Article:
While Greybus is a great protocol, the implementation is tightly coupled with the UniPro transport. This makes it challenging to use Greybus in other modes of transport.
BeagleConnect™ Technology aims to use Greybus outside of the traditional Greybus network. This includes using transports other than UniPro (such as 6lowpan), using embedded devices running ZephyrRTOS as modules, emulating SVC in co-processor, etc. This makes BeagleConnect™ much more flexible than what traditional greybus seems to support. Here is a diagram of the general BeagleConnect™ setup:
The SVC is either emulated in userspace software in the SOC (gbridge) or in a co-processor (e.g., in BeaglePlay). The arbitrary transport can be anything from 6lowpan (for long range) to ethernet or optical cables (for max speed). Finally, greybus nodes such as BeagleConnect Freedom running Greybus Zephyr firmware allow the use of mikroBUS which opens a host of Plug and Play possibilities for peripherals.
Open-source: The Greybus Spec is open-source and a part of the Linux kernel. This makes it easy to use and personalize for your use case. Being part of the Linux Kernel also provides it a level of reliability that most similar solutions lack.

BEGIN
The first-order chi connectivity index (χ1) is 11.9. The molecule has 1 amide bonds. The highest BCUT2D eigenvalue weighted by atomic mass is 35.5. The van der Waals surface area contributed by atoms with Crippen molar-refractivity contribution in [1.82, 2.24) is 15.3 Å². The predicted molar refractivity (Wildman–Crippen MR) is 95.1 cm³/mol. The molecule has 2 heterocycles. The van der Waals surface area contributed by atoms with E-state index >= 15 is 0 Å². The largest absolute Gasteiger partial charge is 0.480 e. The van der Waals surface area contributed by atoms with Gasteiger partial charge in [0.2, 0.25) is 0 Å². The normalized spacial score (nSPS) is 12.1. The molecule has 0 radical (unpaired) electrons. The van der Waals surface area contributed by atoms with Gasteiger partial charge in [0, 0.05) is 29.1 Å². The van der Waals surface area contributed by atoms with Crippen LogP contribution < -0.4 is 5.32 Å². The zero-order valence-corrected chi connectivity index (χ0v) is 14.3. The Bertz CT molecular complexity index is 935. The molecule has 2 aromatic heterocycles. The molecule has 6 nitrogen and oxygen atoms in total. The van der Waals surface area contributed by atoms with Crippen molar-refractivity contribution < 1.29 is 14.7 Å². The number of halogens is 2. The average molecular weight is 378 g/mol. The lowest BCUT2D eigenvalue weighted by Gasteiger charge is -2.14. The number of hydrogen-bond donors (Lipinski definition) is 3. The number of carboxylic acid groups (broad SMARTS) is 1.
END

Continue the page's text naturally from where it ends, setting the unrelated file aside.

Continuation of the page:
Network agnostic: BeagleConnect™ allows Greybus to be network agnostic. This means it can be used over networks like 6lowpan, which has incredible wireless range, or over optical networks for high-throughput, low-latency use cases.
Rapid Prototyping: Any device (e.g., clickboard) connected to the greybus node can be accessed from the Linux host. In this setup, only the Linux host needs to have device drivers. The greybus node (running ZephyrRTOS, nuttx, etc) does not need the device drivers. This allows being able to prototype devices by just creating a Linux driver instead of having to write drivers for each individual embedded OS.
Star topology IoT and IIoT networks: In most star topology IoT networks, the only job of peripheral nodes is to collect data from connected devices, convert it to a common format (such as JSON), and then send it to the central node for further processing. Using BeagleConnect™ Technology allows us to use a low-powered device for nodes (since the data does not need to be processed much). Additionally, nodes can be swapped much more easily since anything can be a Greybus node as long as it implements the protocol.
I have been working these past few months to move everything to the new architecture with gb-beagleplay driver (part of mainline 6.7). Most of the Zephyr patches that were needed are already upstreamed or have open PRs. So things should be more or less for tinkerers soon. I will also post updates on this blog, so feel free to follow the atom feed. You can also check out my GSoC23 Summary Post which provides an overview of my GSoC work along with some demos.